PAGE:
Using a back-to-basics approach, the astronomers recognized that the brightness of a star depends on its diameter and surface temperature. Thus, the observed darkening in visible light and within the sub-millimeter wavelengths should cause a reduction in Betelgeuse’s mean surface temperature.
“However, an asymmetric temperature distribution is more likely,” explained study co-author Peter Scicluna from the European Southern Observatory (ESO). “Corresponding high-resolution images of Betelgeuse from December 2019 show areas of varying brightness.”
Taken together, this data points to the presence of huge star spots covering upwards of 50% to 70% of the visible surface area on Betelgeuse, at lower temperatures than the highly luminous photosphere.
Emily Levesque, an astronomy professor at the University of Washington and the author of the upcoming popular science book The Last Stargazers, was happy to see data on Betelgeuse in the sub-millimeter.
“Their observations show that Betelgeuse has been variable at these long wavelengths for a while, so understanding how this connects to the visibly dramatic dimming we saw last winter is definitely an important piece of the puzzle,” Levesque, who wasn’t involved in the new research, told Gizmodo.
“This result is extremely interesting, as it provides evidence that contradicts the previous assumptions stating that the historical dimming of Betelgeuse could be caused by dust. We seem to be facing conflicting observations between Dharmawardena and Cotton,” wrote Miguel Montargès from Ku Leuven’s Institute of Astronomy in an email to Gizmodo. “This is very exciting: It seems that the more we have data on Betelgeuse, the more complex it appears.”
Montargès, who’s not affiliated with the new research, did identify a problem, however, saying we’ve been looking at Betelgeuse from different wavelengths, with different angular resolutions, and with reference observations taken at different dates.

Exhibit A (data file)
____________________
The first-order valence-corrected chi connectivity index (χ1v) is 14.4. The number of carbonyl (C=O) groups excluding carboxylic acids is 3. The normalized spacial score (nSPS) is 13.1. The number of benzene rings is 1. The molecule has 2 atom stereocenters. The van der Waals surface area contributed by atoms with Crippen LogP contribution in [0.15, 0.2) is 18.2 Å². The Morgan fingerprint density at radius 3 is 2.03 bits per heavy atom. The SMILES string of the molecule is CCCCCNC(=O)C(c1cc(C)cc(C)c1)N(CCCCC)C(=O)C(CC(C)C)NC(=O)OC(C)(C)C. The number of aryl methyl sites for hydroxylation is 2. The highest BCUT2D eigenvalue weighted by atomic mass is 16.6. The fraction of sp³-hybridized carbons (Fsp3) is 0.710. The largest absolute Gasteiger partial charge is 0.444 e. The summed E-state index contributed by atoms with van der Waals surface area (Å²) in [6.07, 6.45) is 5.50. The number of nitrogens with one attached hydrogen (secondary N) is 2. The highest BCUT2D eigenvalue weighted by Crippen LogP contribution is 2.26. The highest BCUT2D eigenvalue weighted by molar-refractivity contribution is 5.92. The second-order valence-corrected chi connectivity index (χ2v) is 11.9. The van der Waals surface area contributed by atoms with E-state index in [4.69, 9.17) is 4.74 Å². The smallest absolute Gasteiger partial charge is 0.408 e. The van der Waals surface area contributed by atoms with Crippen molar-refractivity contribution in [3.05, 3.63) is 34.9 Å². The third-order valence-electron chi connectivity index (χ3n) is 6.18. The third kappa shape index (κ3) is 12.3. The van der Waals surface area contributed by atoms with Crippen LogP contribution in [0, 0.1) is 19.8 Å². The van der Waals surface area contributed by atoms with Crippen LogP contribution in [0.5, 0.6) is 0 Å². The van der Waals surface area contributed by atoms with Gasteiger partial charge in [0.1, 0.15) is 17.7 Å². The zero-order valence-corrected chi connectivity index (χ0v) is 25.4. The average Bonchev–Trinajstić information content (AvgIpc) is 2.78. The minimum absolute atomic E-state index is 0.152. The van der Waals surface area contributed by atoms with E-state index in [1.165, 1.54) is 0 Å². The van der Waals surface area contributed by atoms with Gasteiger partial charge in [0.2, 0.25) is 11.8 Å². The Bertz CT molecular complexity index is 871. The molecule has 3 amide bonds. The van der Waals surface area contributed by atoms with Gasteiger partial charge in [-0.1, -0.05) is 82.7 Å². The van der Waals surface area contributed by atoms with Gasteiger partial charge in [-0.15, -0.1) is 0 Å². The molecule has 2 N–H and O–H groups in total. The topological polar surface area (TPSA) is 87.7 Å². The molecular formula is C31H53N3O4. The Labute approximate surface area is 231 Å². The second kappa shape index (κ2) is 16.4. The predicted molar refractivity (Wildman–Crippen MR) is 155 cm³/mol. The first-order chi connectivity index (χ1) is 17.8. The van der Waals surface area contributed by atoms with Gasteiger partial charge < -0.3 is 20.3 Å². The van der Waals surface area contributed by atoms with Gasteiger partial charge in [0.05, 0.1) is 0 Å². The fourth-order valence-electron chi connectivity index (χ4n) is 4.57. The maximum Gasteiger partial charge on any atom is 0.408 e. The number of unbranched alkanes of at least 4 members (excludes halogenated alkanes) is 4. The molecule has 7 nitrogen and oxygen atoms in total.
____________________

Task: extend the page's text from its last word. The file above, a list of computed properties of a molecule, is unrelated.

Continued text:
“Understanding this dimming—which seemed like a simple event—might give us food for thought for a while,” explained Montargès. “There is much we do not know about red supergiant stars and supernova progenitors.”
Levesque said it’s important to remember that Betelgeuse is just one red supergiant, and we’ve been fortunate to study it in detail owing to its brightness and close proximity.
“We don’t know much yet about how most red supergiants vary with time in the sub-millimeter, or even how common these sudden drops in visible light are,” she said. “We’ll want to keep an eye on Betelgeuse in as many wavelengths as possible, and study more stars like it, in order to fully explain the physics of these massive dying stars.”
Indeed, the presence of star spots on Betelgeuse still needs to be confirmed by complementary lines of evidence, but if true, they would represent an entirely new class of stellar phenomenon. Future research should investigate the duration of these star spots, determine potential causes of them, and identify possible cycles. Our Sun, for example, expresses sunspots in 11-year cycles. The new study presents an intriguing result, but one requiring more compelling data.